Bonner-Fisher: At the beginning of the year, there were two things we wanted. They were not having eighth-grade awards, so we wanted to see an awards assembly, as well as a prom. The school worked to do the prom, and we made sure [students] had medals and were able to receive awards for their accomplishments. It’s affirming academic excellence and even perfect attendance — to salute them, affirm them. Then prom is a celebration and fun. To be able to put on the suit or the dress and feel good — both of those spark this good feeling inside about who you are.

WACOAN: I would not have thought about the need for boys’ formal clothes as well, but it makes sense.

Bonner-Fisher: We got so many expensive, beautiful dresses. We didn’t want anyone not to come because they did not have the attire, or for a parent to feel bad that they couldn’t buy the suit or the dress.

WACOAN: Since you’ve been a parent and a PTA president at Carver, what do you see as students’ biggest challenges?

Bonner-Fisher: Family challenges. It’s so much — a lot of kids who’ve experienced trauma by the age of 3, grandparents raising grandkids.

Waco ISD has a 60% Hispanic population, and families unable to communicate with teachers and who can’t assist kids with homework because they can’t read the language (not all of them). I’m a big advocate of making sure the Hispanic population that are non-English-speaking parents are able to get information. We are connecting to them in the language that they speak.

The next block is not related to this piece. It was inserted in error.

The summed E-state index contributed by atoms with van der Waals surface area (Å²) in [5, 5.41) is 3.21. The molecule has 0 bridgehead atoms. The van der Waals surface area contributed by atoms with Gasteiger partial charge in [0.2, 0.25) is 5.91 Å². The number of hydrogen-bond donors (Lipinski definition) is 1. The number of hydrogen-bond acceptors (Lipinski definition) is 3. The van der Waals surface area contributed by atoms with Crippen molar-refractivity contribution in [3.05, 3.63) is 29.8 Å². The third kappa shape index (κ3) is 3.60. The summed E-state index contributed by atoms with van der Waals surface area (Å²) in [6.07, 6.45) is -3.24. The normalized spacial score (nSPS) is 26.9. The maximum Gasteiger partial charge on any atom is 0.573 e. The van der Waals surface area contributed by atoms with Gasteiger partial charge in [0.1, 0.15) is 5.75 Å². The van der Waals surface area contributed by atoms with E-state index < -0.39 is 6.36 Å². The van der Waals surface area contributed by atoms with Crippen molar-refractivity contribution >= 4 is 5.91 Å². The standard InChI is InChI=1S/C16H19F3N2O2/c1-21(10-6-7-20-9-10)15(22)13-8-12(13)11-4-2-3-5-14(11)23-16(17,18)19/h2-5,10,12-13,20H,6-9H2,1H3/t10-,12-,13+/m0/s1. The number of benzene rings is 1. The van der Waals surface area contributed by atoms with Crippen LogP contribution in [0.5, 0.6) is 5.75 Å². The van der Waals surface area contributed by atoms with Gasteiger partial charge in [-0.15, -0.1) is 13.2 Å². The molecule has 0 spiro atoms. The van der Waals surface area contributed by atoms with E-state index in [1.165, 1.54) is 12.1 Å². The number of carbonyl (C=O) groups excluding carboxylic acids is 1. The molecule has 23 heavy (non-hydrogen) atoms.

WACOAN: You were interviewed by KCEN-TV about the prom suits drive, and you said, ‘It’s village work.’

Bonner-Fisher: I’m surprised I didn’t say that earlier. That’s the way I see it, that it takes a village to raise a child. For me, that’s from Transformation Waco to the Academy for Artistic Development to being a mom.

When I went to [Indian Spring Middle School] yesterday. I talked to these young ladies. One of them had just arrived in a foster care shelter. Whatever we do for children, it requires village work. We can’t say it’s all about family. Sometimes family is not equipped to give the child everything they need. That’s when faith-based organizations, schools or whoever touches the lives of children — we come together as a village.

I was talking with one of the principals at Indian Spring, Mr. Joseph Alexander, as part of Transformation Waco, talking about the great work they’re doing there. Their UIL band and drama won competitions, but they’re one of the Transformation Waco schools that had met their midway target for testing. I strongly believe it’s because research shows that kids who perform in the arts score higher on standardized tests. We see the decline of arts and the decline of testing, and we don’t think to connect the two.

[Art] builds confidence, it builds problem-solving, critical thinking — things you need for test-taking and learning. It’s foundational.